As if being pregnant and in labour during COVID-19 wasn't enough, Micaela Giuffre wasn't sure she was going to make it to Squamish General Hospital to deliver her second child on Mother's Day night.
In fact, as her husband Geoff Patterson drove them down the Sea to Sky Highway from Pemberton, the pair debated pulling over at Brohm Lake for her to birth the child in the truck.
But — he missed the turn-off.
Soon, Giuffre was in full-on labour.
Giuffre stayed on the phone with her midwife, who jumped in her car and caught up with the couple as they made their way to the hospital.
They pulled up to the new special maternity entrance and rushed Giuffre inside.
A mere 10 minutes later, at 9:55 p.m., the eight-pound, five-ounce baby boy was born.
"It was really quick," Giuffre said with a laugh as her newborn cooed into the phone during the interview with The Chief on May 15.
Giuffre and her family live in Pemberton and received prenatal care in Whistler and Squamish.
She said a bonus of the pandemic is that—though it was a Sunday night, and a holiday—the highway was clear of traffic.
"We were really lucky in that respect," Giuffre said.
Mom, dad, baby, and three-and-a-half-year-old big sister Riley are at home now and doing well.
What Giuffre didn't quite grasp at the time of her yet-to-be-named baby's birth was that he was part of a local baby boom.
A total of five babies were born at Squamish Hospital this Mother's Day.
And what is more, 35 to 40 babies are expected to have been born by the end of this month, which is very high, according to Vancouver Coastal Health.
There are two groups of maternity care providers in Squamish—Mountain Maternity, which is made up of five female physicians, and Roots Midwifery, which boasts four midwives.
"As soon as May 1 arrived and we saw our list of expectant moms for May, there's just been this looming sense of anticipation: when will the babies arrive?" said Shandell King, lead obstetrics RN at Squamish Hospital.
It is a team effort, she stressed.
Extra nursing staff was brought in.
Also, one of the delivering physicians, Dr. Kristen Siemens came off her own maternity leave early to assist with the baby boom, delivering four of the five Mother's Day babies, according to the health authority.
Babies don't care about COVID
Giuffre said she hadn't been too concerned about being pregnant or giving birth during the pandemic because of the relative safety of the Sea to Sky.
"You have to deal with whatever comes your way, and this is just what it is right now," she said, adding she knew what she was in for in terms of the birth protocols.
"I had been to the Squamish Hospital a few weeks ago for a checkup. I had been to the midwifery clinic for an ultrasound a month or two ago—everything just felt very calm and very organized and everyone seemed so prepared."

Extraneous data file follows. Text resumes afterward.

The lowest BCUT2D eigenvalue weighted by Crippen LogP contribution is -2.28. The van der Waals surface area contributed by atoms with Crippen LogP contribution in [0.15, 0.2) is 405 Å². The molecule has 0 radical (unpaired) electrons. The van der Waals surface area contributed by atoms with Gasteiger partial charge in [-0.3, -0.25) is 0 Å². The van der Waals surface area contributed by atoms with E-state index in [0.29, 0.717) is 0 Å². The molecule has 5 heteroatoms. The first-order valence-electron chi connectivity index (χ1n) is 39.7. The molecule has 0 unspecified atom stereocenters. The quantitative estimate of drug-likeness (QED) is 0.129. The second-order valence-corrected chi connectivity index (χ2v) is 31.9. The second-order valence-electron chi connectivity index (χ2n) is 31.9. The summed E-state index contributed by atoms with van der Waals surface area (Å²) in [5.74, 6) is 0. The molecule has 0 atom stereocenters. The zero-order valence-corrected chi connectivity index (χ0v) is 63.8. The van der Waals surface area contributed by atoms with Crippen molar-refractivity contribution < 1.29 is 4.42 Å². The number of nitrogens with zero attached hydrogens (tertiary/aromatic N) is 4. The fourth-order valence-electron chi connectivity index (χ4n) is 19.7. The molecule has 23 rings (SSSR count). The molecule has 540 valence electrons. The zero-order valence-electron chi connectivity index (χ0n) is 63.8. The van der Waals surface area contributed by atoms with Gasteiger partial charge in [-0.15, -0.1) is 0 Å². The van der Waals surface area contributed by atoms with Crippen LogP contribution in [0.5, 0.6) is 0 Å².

King said medical professionals are doing their best to normalize the maternity experience for moms.
One of the challenges with obstetrics during a pandemic is that "babies don't care about COVID," she said.
"While other departments in the hospital—and across Vancouver Coastal Health—were able to redirect patients and reduce volumes in anticipation of a COVID influx, we didn't have that luxury in OB," she said.
So they took action early to prepare for the pending pandemic-era births.
The maternity ward has been isolated and has a separate entrance.
"Previously all of our maternity patients would enter the hospital through emerg., get their assessment done in emerg., and be brought down to the maternity unit.
But of course, now, that is a big risk factor for pregnant women in terms of exposure to bugs," King said.
Currently, even if women are just coming in for prenatal assessments, they come through that new, special entrance.
Further, only one support person can come through with the woman in labour, reducing the risk even more.
"Because of the layout of our hospital, being on the ground floor, there has been a lot of really fun things that families have done to come to the windows to see the babies postpartum," she said. "Lots of balloons and pictures."
In the unit, there are dedicated OB nurses who are not moving between other departments in the hospital, as they may have pre-pandemic.
Each week the OB team also gets together to go over a simulation case concerning COVID-19.
"Just so that we are prepared as a team, if and when a woman with COVID presents in labour," King said.
To greet the expectant mom, staff are dressed in personal protective gear, King added. This means that patients can only see their caregivers' eyes, but usually, by the time they are in labour, women know who they are seeing.
"We are a small OB team of nurses, physicians, and midwives who do this work, so I feel like it is not a new person all the time for patients. We all look... the same with our masks and our goggles and our gowns, but hopefully, there is some familiarity there by the time they come in to deliver."
Though things are a bit different, many things are the same. Once the baby arrives, mothers can keep their newborns with them overnight in their room, still have skin-to-skin contact with their babies, as well as breastfeed, if women want to.
With breastfeeding, good hand hygiene and masking is recommended, King added.
There is also a dedicated maternity clinic in town, where women can come for assessments, rather than going to regular doctor's offices, and appointments are spaced out. That way, expectant and postpartum moms aren't put in waiting rooms with other people.
"That has been great in terms of making women feel safer."
Midwives and physicians have also been travelling to Whistler to hold prenatal and postnatal appointments for women in that area.
"I just think it has increased access across the board in the Sea to Sky," King said.
"We are so proud of all these measures that we put in place quickly."
This story originally appeared here.